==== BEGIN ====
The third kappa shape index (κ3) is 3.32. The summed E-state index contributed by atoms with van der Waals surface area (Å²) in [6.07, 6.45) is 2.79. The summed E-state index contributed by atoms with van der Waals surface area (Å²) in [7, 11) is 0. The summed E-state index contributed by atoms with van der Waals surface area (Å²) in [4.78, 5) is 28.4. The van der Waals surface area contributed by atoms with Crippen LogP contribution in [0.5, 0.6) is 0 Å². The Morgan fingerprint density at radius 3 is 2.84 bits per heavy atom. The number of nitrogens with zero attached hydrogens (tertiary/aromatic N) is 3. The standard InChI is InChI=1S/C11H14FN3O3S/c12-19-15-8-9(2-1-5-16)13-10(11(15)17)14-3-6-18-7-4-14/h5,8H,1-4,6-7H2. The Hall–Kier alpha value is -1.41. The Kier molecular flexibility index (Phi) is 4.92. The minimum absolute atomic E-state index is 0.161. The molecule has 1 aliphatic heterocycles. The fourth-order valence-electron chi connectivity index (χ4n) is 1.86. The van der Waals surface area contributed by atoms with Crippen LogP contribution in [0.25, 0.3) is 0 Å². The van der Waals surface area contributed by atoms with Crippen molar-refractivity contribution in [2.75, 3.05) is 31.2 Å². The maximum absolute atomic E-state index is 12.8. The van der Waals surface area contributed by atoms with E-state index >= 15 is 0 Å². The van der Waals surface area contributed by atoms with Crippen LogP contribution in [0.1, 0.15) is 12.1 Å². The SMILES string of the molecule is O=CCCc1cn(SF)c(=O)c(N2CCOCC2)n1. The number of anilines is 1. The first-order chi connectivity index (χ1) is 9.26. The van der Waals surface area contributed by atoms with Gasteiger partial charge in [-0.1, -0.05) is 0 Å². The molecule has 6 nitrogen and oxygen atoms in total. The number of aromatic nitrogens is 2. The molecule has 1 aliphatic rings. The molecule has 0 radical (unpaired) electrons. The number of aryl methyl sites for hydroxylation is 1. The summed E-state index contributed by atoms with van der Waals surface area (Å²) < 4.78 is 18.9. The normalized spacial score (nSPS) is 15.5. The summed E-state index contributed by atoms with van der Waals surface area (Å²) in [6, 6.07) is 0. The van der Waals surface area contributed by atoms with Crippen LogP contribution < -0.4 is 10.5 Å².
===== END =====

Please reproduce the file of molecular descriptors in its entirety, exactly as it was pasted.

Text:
The third kappa shape index (κ3) is 3.32. The summed E-state index contributed by atoms with van der Waals surface area (Å²) in [6.07, 6.45) is 2.79. The summed E-state index contributed by atoms with van der Waals surface area (Å²) in [7, 11) is 0. The summed E-state index contributed by atoms with van der Waals surface area (Å²) in [4.78, 5) is 28.4. The van der Waals surface area contributed by atoms with Crippen LogP contribution in [0.5, 0.6) is 0 Å². The Morgan fingerprint density at radius 3 is 2.84 bits per heavy atom. The number of nitrogens with zero attached hydrogens (tertiary/aromatic N) is 3. The standard InChI is InChI=1S/C11H14FN3O3S/c12-19-15-8-9(2-1-5-16)13-10(11(15)17)14-3-6-18-7-4-14/h5,8H,1-4,6-7H2. The Hall–Kier alpha value is -1.41. The Kier molecular flexibility index (Phi) is 4.92. The minimum absolute atomic E-state index is 0.161. The molecule has 1 aliphatic heterocycles. The fourth-order valence-electron chi connectivity index (χ4n) is 1.86. The van der Waals surface area contributed by atoms with Crippen LogP contribution in [0.25, 0.3) is 0 Å². The van der Waals surface area contributed by atoms with Crippen molar-refractivity contribution in [2.75, 3.05) is 31.2 Å². The maximum absolute atomic E-state index is 12.8. The van der Waals surface area contributed by atoms with E-state index >= 15 is 0 Å². The van der Waals surface area contributed by atoms with Crippen LogP contribution in [0.1, 0.15) is 12.1 Å². The SMILES string of the molecule is O=CCCc1cn(SF)c(=O)c(N2CCOCC2)n1. The number of anilines is 1. The first-order chi connectivity index (χ1) is 9.26. The van der Waals surface area contributed by atoms with Gasteiger partial charge in [-0.1, -0.05) is 0 Å². The molecule has 6 nitrogen and oxygen atoms in total. The number of aromatic nitrogens is 2. The molecule has 1 aliphatic rings. The molecule has 0 radical (unpaired) electrons. The number of aryl methyl sites for hydroxylation is 1. The summed E-state index contributed by atoms with van der Waals surface area (Å²) < 4.78 is 18.9. The normalized spacial score (nSPS) is 15.5. The summed E-state index contributed by atoms with van der Waals surface area (Å²) in [6, 6.07) is 0. The van der Waals surface area contributed by atoms with Crippen LogP contribution < -0.4 is 10.5 Å².